Shelly Harper, owner of the "destination shop" Scooter Stuff, tells me "Business is great." I've stopped by her solitary store on a quiet country road close to Whatcom Lake in Northwest Washington to see what it's all about. Oddly, though, there are no other scooters parked outside with my TN'G Verona 150, just a couple of vee-twin cruisers. And Shelly's merchandise consists mostly of leather and chrome items, bandannas and dark glasses. There's obviously some other meaning of "scooter" I'm not familiar with.
My first concern about touring western Washington by scooter is - what to wear? Safety is paramount of course but full leathers, armored boots and a GP replica helmet would look pretty silly on a small scooter. I check my back issues of RoadRUNNER and scan the scooter stories. Jeans, sneakers and a textile jacket seem appropriate; so that's what I choose. And a rainsuit. After all, Washington is the Evergreen State for a reason.
Second: Is a 150cc scooter suitable for a 500-mile tour? I grew up with scooters. My first motorized two-wheelers were a 125cc Moto Rumi Formichino and a Vespa 150. Although I'd taken the Vespa on rides of 50 miles or so, they were rarely free of incident: punctures, mechanical disasters, electrical gremlins. So how, I wondered, would the city-suited TN'G stand up to the rigors of the open road?
Day 1: Mainland Meandering
I collect the cheery red bike from TN'G importers CMSI in Preston, a tiny town on the I-90 corridor in the Cascade foothills, and Director of Sales Rob Gates goes over the controls with me. This takes about ten seconds. Twist to go, grab both handlebar levers to stop. Simple. That said, the first few times I slow down after leaving CMSI's parking lot, I find my right foot waving over an imaginary brake pedal, and the throttle response also takes some getting used to. Because the continuously variable transmission is designed to fully disengage at idle, it needs some revs before it picks up when pulling away from a stop. But this suits the willing engine perfectly, hitting it smack in the torque curve. Within minutes, I feel completely at home.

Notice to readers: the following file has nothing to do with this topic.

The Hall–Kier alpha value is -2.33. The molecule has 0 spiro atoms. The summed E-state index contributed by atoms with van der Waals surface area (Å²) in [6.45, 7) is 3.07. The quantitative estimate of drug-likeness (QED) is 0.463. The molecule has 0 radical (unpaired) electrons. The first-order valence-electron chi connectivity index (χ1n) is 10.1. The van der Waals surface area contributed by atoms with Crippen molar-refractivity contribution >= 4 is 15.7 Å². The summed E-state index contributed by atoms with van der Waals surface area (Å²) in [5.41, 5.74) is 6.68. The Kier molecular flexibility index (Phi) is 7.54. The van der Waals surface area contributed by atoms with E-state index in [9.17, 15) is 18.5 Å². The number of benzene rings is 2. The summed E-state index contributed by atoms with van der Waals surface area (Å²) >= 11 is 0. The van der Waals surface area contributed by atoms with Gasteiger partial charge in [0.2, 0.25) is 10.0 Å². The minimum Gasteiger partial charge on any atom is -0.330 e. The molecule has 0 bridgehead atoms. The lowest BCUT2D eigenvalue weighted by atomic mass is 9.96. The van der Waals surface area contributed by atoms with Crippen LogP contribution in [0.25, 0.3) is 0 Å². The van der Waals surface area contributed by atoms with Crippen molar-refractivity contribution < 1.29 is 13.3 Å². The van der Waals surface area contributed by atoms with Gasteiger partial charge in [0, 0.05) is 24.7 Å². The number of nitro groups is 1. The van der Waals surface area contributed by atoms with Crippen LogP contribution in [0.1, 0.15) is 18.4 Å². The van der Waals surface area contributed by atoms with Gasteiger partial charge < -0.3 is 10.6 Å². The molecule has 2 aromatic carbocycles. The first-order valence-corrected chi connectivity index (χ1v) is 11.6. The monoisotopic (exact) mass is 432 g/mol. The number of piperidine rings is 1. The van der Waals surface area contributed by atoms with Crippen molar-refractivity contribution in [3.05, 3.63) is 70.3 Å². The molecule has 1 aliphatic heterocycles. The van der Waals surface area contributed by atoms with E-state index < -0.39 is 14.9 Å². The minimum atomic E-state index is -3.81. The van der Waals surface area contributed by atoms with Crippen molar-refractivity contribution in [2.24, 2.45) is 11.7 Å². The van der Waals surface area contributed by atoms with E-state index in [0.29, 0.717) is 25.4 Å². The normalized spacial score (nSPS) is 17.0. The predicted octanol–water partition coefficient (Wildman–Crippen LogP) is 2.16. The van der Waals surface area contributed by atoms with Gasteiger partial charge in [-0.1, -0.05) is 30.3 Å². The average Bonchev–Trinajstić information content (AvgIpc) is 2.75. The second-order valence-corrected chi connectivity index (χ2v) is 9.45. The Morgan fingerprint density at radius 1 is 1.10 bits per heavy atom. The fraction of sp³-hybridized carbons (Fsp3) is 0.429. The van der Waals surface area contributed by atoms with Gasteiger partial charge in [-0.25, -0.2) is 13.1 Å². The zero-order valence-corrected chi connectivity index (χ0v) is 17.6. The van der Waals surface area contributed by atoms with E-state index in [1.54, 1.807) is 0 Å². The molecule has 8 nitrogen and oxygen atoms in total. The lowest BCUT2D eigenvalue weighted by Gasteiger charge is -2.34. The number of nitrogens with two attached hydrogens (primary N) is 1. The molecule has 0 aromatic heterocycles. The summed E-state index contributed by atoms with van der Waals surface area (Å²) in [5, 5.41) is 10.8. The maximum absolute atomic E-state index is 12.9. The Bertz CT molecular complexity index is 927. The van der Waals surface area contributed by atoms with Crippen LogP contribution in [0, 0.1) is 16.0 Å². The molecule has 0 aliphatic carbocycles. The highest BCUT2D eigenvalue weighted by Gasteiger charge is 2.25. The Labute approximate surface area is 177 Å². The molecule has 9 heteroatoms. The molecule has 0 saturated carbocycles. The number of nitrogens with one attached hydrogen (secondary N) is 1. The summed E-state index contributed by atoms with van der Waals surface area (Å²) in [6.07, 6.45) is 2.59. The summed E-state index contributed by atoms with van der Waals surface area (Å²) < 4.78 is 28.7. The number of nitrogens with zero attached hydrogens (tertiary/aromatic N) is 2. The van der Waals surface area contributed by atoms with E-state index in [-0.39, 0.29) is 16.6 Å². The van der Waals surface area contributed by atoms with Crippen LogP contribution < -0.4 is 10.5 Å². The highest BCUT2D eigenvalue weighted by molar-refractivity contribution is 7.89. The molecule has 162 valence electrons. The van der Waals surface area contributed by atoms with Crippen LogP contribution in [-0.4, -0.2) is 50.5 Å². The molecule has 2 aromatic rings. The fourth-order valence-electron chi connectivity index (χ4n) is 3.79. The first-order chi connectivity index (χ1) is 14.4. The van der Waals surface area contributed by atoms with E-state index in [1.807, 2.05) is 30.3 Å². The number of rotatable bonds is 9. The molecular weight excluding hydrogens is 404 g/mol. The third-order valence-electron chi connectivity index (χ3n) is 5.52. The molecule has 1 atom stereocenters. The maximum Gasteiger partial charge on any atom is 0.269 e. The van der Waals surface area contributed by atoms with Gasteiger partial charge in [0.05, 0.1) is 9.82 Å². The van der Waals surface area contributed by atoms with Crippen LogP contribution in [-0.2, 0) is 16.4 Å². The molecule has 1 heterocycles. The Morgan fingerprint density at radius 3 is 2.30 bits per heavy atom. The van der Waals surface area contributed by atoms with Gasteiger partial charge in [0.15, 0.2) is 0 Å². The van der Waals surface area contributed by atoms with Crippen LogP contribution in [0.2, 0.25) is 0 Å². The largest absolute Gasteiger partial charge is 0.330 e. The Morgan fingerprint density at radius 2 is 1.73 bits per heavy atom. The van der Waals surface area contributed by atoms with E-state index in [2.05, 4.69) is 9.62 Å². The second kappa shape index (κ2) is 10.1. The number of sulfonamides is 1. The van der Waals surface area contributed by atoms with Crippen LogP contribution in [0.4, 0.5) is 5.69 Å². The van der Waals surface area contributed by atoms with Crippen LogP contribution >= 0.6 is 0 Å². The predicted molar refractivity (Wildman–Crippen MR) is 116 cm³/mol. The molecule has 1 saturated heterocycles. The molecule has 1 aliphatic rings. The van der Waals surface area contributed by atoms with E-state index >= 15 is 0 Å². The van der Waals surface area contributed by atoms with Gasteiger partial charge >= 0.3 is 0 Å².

My first day's route will take me north along the western fringes of the Cascades, crossing the Snohomish and Skagit River Valleys to Bellingham, just 20 miles from the Canadian border. After riding locally famous Chuckanut Drive, I'll spin south through the fertile farmlands bordering Puget Sound and back to Seattle.
Monroe is my first destination, a small lumber town at the confluence of the Snoqualmie, Skykomish and Snohomish Rivers, and I find it has two distinct personalities. It's the first major town on SR 2 east of I-5 on the way to Stevens Pass and most travelers simply see a gas station, motel and fast-food corridor. But the small streets off the highway feature charming coffee shops and bistros, including the Fiddler's Bluff Coffee Company on West Main Street, where I stop to thaw out. In spite of it being June, the heavy overcast, spitting rain and swirling mountain mist have chilled me to the bone.
A quick check at a gas station tells me I need Woods Creek Road to Lake Stevens. A fellow with a mellifluous name, Salem Woods, settled here in 1860, became the region's first sheriff and gave his name to the creek. I'm climbing into the wispy clouds that drape the mountain forests on a narrow winding road. But the Verona's bodywork keeps my feet and legs dry, just as a scooter is supposed to. I find I have to be careful when braking: the right lever operates the front brake, and the left lever the rear brake, but the rear brake has far more "bite" than the front, and I occasionally find myself skidding to a halt. Most motorcycles, of course, focus their braking on the front wheel, so the Verona's unusual rear bias takes a little getting used to.
Lake Stevens appears out of the gloom as a glass-calm gray plane surrounded by boathouses and holiday homes. I need to take 92 to Granite Falls, then cross-country to Arlington. In Granite Falls, I find Burn Road off Jordan Road, and I'm soon winding through farmland toward the tall trees again. Arlington, like Monroe, feeds and waters travelers, this time on State Route 9, but it doesn't have Monroe's redeeming side streets. I gas up in a 7-11, then find to my dismay it has "no public restrooms." It seems rather irresponsible to me to promote 32-ounce sodas without providing a suitable post-ingestion repository.